Wilhelm Magner, Viola, 2022 Prix d’Europe

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For the first time in its 111-year existence, the Prix d’Europe was awarded to a violist in 2022. “This was quite an accomplishment for me,” said Wilhelm Magner, whose prize comes with $50,000. “It would not have been possible without the ­support of my teacher at McGill, André Roy, during the past three years.” Magner is heading to Yale University this fall, to begin his master’s in Ettore Causa’s viola studio.

Like many violists, Magner began playing violin. “As a child, I first wanted to play the flute, but after watching Fiddler on the Roof, I decided I had to play the violin,” he said. He immediately fell under the spell of Jascha Heifetz’s recording of Tchaikovsky’s Violin Concerto. “This was my first great musical love and I must have listened to it at least 100 times in the first month—until I got tired of it and had to go listen to other concertos!” He only transitioned to viola during the COVID-19 pandemic. “I did the majority of my viola lessons online for almost two years,” he said. “Being locked up at home really allowed me to work a lot.”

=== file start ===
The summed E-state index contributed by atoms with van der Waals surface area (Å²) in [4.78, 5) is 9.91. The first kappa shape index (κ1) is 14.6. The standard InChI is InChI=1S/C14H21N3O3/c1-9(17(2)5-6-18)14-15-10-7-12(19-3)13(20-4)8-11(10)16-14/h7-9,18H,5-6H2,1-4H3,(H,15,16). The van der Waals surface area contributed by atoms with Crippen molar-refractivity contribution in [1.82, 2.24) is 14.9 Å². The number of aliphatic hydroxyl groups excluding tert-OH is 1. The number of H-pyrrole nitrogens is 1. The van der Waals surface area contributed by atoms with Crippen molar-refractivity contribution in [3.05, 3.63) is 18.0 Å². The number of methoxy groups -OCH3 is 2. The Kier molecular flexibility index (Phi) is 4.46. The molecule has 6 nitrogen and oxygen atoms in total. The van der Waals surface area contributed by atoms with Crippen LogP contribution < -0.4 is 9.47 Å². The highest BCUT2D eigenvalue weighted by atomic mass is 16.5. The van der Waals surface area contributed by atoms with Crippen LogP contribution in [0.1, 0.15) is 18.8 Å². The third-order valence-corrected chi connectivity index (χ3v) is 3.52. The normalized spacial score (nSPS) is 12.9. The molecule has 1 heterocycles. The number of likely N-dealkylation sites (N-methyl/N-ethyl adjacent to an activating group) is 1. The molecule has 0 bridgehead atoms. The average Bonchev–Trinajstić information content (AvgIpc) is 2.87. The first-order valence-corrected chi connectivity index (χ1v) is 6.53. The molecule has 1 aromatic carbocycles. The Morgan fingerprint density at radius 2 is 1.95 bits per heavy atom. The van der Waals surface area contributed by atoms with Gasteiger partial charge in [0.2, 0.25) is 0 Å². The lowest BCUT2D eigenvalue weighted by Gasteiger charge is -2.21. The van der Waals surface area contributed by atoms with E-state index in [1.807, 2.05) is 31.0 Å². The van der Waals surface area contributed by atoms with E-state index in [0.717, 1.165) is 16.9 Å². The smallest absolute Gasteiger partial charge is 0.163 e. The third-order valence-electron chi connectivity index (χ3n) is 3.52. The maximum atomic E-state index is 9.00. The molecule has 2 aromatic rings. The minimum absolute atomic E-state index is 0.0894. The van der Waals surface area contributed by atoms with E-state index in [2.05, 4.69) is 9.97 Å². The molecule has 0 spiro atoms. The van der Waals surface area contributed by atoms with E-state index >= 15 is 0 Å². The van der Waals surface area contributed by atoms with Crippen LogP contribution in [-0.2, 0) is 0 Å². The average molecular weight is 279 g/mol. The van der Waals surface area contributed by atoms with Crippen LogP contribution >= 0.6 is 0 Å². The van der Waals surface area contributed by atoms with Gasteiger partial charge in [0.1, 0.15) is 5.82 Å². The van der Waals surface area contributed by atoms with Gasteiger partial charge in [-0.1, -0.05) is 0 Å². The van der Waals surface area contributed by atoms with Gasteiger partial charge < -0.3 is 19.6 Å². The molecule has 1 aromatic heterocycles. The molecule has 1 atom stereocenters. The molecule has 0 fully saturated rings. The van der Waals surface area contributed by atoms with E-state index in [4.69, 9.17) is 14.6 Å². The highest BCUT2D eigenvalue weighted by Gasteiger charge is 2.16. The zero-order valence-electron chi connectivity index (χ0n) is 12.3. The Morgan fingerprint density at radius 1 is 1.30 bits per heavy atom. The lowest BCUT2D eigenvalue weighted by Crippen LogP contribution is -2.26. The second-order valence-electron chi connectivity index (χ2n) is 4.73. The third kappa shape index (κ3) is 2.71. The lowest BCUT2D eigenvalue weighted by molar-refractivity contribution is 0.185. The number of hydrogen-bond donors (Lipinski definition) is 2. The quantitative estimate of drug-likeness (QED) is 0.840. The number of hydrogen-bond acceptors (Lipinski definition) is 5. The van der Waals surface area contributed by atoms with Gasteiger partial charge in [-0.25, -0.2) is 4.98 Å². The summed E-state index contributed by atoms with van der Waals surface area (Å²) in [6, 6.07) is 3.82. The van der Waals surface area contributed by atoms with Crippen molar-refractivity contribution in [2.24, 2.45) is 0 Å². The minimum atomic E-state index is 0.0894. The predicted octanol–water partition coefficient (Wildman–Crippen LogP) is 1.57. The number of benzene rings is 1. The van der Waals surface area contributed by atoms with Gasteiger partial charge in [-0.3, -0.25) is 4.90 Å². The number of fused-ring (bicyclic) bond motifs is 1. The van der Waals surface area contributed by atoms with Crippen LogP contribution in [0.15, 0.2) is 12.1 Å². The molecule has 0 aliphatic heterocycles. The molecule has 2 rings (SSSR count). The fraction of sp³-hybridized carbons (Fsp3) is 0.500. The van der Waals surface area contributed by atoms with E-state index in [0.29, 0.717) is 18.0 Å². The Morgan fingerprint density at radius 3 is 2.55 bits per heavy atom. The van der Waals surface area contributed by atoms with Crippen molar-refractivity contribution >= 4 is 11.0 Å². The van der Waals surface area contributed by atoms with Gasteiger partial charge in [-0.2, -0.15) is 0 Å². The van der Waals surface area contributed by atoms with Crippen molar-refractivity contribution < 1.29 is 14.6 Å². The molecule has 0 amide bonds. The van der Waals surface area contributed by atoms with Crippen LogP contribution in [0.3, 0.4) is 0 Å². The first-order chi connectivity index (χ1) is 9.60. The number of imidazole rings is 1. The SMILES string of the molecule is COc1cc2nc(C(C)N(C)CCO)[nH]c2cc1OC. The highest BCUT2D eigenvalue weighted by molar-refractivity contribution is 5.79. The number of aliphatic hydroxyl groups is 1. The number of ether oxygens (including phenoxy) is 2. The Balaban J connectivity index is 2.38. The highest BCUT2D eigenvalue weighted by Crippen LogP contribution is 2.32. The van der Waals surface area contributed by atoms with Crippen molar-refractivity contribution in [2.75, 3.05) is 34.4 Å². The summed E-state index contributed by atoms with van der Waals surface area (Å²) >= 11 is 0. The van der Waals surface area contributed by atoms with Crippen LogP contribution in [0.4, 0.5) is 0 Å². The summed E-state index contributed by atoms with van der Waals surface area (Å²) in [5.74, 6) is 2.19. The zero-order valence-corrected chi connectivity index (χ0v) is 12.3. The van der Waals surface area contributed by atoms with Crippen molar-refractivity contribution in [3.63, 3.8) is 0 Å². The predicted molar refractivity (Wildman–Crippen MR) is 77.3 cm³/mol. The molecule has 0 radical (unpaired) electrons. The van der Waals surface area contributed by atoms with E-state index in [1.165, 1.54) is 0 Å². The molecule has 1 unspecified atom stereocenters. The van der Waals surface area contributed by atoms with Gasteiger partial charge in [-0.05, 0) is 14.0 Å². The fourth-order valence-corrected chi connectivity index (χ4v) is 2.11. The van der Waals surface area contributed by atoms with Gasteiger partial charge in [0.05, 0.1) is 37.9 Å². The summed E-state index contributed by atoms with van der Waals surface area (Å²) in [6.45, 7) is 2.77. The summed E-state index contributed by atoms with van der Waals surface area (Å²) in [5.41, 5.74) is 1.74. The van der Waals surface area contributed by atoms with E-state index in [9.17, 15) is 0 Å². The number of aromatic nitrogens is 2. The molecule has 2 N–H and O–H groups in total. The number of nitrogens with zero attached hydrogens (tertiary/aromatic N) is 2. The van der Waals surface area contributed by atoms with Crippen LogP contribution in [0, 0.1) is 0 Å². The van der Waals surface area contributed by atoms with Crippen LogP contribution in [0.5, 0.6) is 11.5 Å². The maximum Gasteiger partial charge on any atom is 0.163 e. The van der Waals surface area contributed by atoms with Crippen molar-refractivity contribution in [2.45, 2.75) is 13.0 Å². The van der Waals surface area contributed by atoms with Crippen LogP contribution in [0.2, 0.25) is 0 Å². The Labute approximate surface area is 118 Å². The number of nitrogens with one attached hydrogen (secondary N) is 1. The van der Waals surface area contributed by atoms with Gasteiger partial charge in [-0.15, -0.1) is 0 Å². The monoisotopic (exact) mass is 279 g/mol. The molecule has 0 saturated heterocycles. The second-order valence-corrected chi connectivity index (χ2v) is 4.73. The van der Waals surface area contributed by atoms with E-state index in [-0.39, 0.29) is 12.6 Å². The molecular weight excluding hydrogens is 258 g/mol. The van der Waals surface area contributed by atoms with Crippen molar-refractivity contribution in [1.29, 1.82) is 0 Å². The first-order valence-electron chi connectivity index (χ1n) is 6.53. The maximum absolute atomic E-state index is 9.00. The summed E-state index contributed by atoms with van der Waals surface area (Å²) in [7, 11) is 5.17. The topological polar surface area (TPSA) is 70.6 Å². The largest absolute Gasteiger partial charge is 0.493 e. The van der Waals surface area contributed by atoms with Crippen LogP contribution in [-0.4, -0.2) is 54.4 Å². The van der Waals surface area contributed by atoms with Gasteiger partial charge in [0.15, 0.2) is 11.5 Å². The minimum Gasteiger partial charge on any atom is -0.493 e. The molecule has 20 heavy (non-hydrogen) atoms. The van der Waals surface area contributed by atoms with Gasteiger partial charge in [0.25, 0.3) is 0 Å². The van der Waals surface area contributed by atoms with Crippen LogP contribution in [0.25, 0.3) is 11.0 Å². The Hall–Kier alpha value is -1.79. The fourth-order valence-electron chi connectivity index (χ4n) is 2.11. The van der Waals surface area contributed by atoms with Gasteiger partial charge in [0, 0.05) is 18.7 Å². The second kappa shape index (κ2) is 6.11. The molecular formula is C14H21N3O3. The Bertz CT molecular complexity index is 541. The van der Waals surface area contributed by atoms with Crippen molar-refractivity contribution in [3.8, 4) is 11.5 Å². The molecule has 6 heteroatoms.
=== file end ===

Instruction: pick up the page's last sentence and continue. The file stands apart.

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In July, Magner travelled to Switzerland to take part in the Gstaad Menuhin Festival. Next March, he’ll return to Montreal to play William Walton’s Viola Concerto with the Orchestre symphonique des jeunes de Montréal. Parallel to his life as a musician, Magner is a chess enthusiast—he even had designs on a career as a professional chess player before the violin and viola won him over. Check out his chess-themed YouTube channel.

*reprinted with permission from cbc.ca/music/30-hot-canadian-classical-­musicians-under-30-2022-edition-1.6521874

This page is also available in / Cette page est également disponible en: Francais (French)


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